On the next screen you will need to select the subnet you’ll use for the Private Link configuration. You will also pick the listener you want to expose and determine the number of IPs you want to allocate to the service. Note that both the public and private listeners are available. If you’re exposing a service within your virtual network, you’ll likely be creating these with private listeners almost exclusively. A use case for a public listener might be a single client wants a more consistent network experience provided by their ExpressRoute or VPN connectivity into Azure vs going over the Internet.

Private Link configuration

Once completed, you can freely create Private Endpoints for your service within the same tenant. Within the same tenant, your Private Link service will be detected when creating a Private Endpoint as seen below. All that is left for you to do is create a DNS entry that matches the FQDN you are presenting within the certificates loaded on your Application Gateway. At this point you should be saying, “That’s all well and good Matt, but my use case is providing this to a consumer in a DIFFERENT tenant.” Let’s explore that scenario.

Creating Private Endpoint in same tenant

I switched to a subscription in a separate Azure AD tenant which would represent the consumer. In this tenant I created a virtual network with a single subnet with the IP space of which overlaps with the provider’s network demonstrating that overlapping IP space doesn’t matter with Private Link. In that subnet I placed a VM running Ubuntu that I would use to SSH in. I created this resources in the Australia East region to demonstrate that the service exposed via Private Link can have Private Endpoints created for it in any other Azure region. Connections made through the Private Endpoint will ride the Azure backbone to the destined service.

Once the basics were in place for testing, I then created the Private Endpoint for the provider service within the consumer’s network. This can be done through the Private Link Center blade using the Private Endpoint menu item in the Azure Portal as seen below.

Creation of Private Endpoint

On the resource screen you will need to provide the resource id of the Application Gateway and the listener name. This is additional information you would need to pass to the consumer of any Application Gateway Private Link enabled service.

Private Endpoint Creation – Resource

Bouncing back to the provider tenant, I navigated back to the Application Gateway resource and the Private Link menu item under the Private endpoint connections section. Private Endpoint creation for Private Link services across tenant work via request and approval process. Here I was able to approve the association of the consumer’s Private Endpoint with the Private Link service in the provider tenant.

Approval of Private Endpoint association

Once approved, I bounced back to the consumer tenant and grabbed the IP address assigned to the Private Endpoint that was created. I then SSH’d into the Ubuntu VM and created a DNS entry in the host file of the VM for the service I was consuming. In this scenario, I had created a listener on the Application Gateway which handles all requests from * Once the DNS record was created, I then used curl to issue a request to the application. Success!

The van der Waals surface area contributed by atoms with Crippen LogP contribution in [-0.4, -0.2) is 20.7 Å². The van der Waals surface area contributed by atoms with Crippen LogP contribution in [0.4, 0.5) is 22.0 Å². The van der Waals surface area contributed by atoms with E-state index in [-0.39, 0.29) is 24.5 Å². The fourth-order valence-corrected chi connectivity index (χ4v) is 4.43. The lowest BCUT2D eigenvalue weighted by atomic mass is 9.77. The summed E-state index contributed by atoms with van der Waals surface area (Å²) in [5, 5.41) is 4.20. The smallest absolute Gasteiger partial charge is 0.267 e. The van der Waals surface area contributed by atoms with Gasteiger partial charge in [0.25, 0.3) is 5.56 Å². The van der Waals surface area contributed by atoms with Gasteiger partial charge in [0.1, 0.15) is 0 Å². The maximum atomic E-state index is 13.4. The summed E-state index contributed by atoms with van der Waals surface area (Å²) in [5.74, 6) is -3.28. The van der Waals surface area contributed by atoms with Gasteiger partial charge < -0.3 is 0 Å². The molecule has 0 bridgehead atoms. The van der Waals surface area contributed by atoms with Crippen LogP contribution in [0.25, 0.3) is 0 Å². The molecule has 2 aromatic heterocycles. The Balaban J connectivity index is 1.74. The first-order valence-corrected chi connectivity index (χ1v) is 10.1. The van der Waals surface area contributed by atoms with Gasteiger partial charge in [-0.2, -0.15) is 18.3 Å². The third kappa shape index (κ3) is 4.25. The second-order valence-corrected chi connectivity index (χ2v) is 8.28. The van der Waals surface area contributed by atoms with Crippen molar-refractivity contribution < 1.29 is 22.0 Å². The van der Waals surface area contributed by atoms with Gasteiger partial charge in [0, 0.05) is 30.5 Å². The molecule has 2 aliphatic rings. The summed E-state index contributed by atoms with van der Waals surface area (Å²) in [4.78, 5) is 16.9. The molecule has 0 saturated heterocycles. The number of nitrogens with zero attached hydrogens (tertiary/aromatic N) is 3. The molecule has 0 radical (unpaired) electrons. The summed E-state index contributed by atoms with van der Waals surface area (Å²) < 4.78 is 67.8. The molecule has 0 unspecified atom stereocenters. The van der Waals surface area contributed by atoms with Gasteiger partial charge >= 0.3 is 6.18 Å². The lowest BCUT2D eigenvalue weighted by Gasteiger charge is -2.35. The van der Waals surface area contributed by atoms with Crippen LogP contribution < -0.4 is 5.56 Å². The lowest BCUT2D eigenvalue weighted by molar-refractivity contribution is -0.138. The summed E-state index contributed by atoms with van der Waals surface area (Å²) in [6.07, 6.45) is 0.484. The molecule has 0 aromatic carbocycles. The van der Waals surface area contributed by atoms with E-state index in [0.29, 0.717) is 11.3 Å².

Successful access of application from consumer

The application spits back the client IP and X-Forwarded-For header of the HTTP request. Ignore the client IP of, that is appearing due to the load balancer component of the App Service. Focus instead on the X-Forwarded-For. Notice that the first value in the header is the NATd IP from the subnet that was dedicated to the Private Link service. The next IP in line is the private IP address of the Azure Firewall instance. As I mentioned earlier, the Application Gateway is configured to send incoming traffic through the Azure Firewall instance for additional inspection before passing on to the App Service instance. The Azure Firewall is configured for NAT to ensure traffic symmetry in this scenario.

What I want you to take away from the above is that the Private Link service is NATing the traffic, so unless the consumer has a forward web proxy on the other end appending to the X-Forwarded-For header (or potentially other headers to aid with identification), troubleshooting a user’s connection will take careful correlation of requests across App Gateway, Azure Firewall, and the underlining application logs. In the below image, you can see I used curl to add a value to the X-Forwarded-For header which was carried on through the request.

Request with X-Forwarded-For value added by consumer

What I love about this integration is it’s very simple to setup and it allows a whole bunch of additional security controls to be introduced into the flow such as the Application Gateway WAF or a firewall’s IDS/IPS features.

Here are some key takeaways for you to ponder on over this holiday break:

  • For HTTP/HTTPS traffic, the Application Gateway Private Link pattern allows for the introduction of additional security controls into the network flow beyond what you’d get with a Private Link service fronted by an Azure Standard Load Balancer
  • Setup for the consumer is very simple. All you need to do is provide them with the resource id of the application gateway and the listener name. They can then use the native Private Endpoint creation experience to setup access to your service.
  • Don’t forget the importance of ensuring the customer trusts the certificate the Application Gateway is providing and can reach applicable CRL/OCSP endpoints if you’re using them. Best bet is to use a trusted 3rd party certificate authority.